At the Yellowknife courthouse on Monday, Diavik Diamond Mine agreed to pay $150,000 fine for an accident in 2020 that left a worker blind.
In November 2020, after frozen rock at the mine site had been blasted, employee Steve Houle, 50, was operating an excavator to collect the leftover fragments.
That's when a large slab of rock fell onto his excavator, crushing the cab and trapping him for over four hours.
The accident left him with multiple injuries, including the loss of his vision in both eyes and the amputation of a toe.
Court heard Houle had decades of experience as a heavy equipment operator and had been working at Diavik for three years prior to the accident.
Diavik initially faced nine charges, including failing to take every reasonable measure and precaution to protect the health and safety of employees, and ensuring that all supervisors are properly trained in safe work and safe blasting procedures.
But eight of those charges were withdrawn and Diavik pleaded to one count for violating the Mine Health and Safety Act.
Peter Roberts, the lawyer representing Diavik, said the incident was the result of a construction supervisor not being properly trained and being unable to recognize the danger presented by large slabs of rock remaining after blasting.
He said the mine has a track record of good safety practices and co-operated with the Workers' Safety and Compensation Commission (WSCC) investigation.
Additionally, after the accident, Diavik changed its policies around training to ensure staff are always up to date.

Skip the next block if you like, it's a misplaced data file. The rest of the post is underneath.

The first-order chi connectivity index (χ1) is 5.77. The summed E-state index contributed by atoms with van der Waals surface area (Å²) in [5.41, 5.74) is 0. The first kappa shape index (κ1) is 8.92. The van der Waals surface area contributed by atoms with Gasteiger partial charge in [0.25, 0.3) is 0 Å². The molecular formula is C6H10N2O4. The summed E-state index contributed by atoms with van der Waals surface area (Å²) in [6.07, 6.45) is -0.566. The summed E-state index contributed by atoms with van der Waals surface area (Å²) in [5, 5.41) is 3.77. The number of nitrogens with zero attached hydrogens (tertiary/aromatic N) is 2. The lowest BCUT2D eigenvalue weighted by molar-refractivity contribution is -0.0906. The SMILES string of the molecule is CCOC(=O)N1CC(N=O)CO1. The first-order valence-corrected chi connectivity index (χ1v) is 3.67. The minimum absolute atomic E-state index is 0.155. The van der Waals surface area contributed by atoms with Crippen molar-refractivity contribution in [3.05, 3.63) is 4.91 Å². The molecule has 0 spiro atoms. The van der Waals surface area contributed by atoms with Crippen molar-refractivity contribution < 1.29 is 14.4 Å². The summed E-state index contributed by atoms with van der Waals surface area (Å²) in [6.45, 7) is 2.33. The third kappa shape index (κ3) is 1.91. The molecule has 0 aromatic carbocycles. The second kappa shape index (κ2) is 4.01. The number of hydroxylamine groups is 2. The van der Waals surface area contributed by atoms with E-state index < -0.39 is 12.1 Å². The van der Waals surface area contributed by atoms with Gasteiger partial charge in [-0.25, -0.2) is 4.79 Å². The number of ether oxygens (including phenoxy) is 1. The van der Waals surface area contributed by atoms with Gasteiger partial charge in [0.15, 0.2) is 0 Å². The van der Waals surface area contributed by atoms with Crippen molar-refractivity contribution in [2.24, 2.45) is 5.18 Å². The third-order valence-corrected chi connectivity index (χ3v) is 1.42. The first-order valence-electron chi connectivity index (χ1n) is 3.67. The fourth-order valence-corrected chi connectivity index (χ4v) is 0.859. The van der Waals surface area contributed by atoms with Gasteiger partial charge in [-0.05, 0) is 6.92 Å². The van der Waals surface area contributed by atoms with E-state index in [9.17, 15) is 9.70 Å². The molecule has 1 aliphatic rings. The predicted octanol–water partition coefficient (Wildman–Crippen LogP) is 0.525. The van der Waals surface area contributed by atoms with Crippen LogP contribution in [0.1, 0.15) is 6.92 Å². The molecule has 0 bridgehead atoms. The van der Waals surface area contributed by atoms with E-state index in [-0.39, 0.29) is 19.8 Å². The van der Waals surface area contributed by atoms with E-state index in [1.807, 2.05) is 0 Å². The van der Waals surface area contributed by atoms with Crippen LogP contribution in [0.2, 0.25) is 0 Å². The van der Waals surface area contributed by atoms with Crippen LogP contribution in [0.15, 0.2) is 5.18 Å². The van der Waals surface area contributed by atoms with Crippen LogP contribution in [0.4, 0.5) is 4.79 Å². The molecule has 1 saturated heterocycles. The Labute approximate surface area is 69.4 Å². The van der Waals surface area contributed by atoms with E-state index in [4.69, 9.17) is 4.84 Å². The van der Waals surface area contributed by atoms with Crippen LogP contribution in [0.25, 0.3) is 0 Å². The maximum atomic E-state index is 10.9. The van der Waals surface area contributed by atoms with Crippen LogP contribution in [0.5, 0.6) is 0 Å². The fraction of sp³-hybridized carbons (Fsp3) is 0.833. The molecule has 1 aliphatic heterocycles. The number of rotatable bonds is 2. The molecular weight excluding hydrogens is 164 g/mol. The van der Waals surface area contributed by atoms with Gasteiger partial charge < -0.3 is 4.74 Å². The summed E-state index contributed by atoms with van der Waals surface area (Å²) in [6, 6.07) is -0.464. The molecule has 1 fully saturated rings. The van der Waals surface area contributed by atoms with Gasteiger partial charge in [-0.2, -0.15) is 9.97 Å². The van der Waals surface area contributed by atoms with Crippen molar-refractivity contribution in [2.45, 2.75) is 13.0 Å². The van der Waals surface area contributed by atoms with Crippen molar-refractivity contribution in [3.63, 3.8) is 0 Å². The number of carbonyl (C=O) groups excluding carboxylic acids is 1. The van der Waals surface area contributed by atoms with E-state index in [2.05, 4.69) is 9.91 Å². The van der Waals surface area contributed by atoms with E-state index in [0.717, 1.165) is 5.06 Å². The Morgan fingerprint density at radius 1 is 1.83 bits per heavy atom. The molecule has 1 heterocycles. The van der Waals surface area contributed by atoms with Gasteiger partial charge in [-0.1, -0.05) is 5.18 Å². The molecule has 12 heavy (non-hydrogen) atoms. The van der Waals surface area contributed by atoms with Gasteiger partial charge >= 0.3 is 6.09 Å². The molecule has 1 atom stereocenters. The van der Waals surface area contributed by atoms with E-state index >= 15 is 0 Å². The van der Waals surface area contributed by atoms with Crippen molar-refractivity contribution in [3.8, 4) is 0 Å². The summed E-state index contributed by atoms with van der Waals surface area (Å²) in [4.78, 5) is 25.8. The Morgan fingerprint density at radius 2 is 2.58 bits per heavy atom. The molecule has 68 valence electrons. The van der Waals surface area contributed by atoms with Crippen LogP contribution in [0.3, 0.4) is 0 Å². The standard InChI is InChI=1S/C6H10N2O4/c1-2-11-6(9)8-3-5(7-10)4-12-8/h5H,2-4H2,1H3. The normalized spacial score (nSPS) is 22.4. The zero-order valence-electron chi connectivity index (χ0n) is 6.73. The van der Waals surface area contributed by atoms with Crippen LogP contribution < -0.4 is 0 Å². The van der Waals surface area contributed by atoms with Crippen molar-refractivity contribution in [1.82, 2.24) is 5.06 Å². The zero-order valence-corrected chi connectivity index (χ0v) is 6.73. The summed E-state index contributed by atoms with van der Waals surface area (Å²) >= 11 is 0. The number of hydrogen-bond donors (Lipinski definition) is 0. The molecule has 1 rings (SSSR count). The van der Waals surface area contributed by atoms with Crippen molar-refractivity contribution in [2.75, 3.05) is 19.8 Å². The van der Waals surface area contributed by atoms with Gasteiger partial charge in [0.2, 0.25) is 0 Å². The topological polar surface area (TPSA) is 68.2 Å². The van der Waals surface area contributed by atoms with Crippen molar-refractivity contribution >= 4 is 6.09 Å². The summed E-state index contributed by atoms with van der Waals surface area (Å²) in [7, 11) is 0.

The charge carries a maximum fine of $500,000, but Diavik will pay $150,000, which will go to the WSCC.
The company will also pay $22,500 for the victim surcharge fine.
Both Roger Shepard, the prosecutor representing the N.W.T., and Roberts, Diavik's attorney, agreed the $150,000 is on the higher end for a workplace injury, but is fair considering the extent of the injury Houle received.
The plea was part of a joint submission, meaning Shepard and Roberts agreed to the charges and fine.
Mike Lowing, a representative from Diavik, was in the courtroom to deliver the plea.
The presiding judge agreed with the submission, finding it was a serious matter that altered the life of Houle and his family but that the mine appeared to have taken measures to ensure it doesn't happen again, including new training protocols.
Court also heard this was the first time Diavik had done this type of blasting, so it was a procedure the staff were unfamiliar with.
This is one of the most serious workplace injuries at Diavik since before the mine was in operation.
In 2001, two men died when a lift they were on 15 metres above the ground fell over.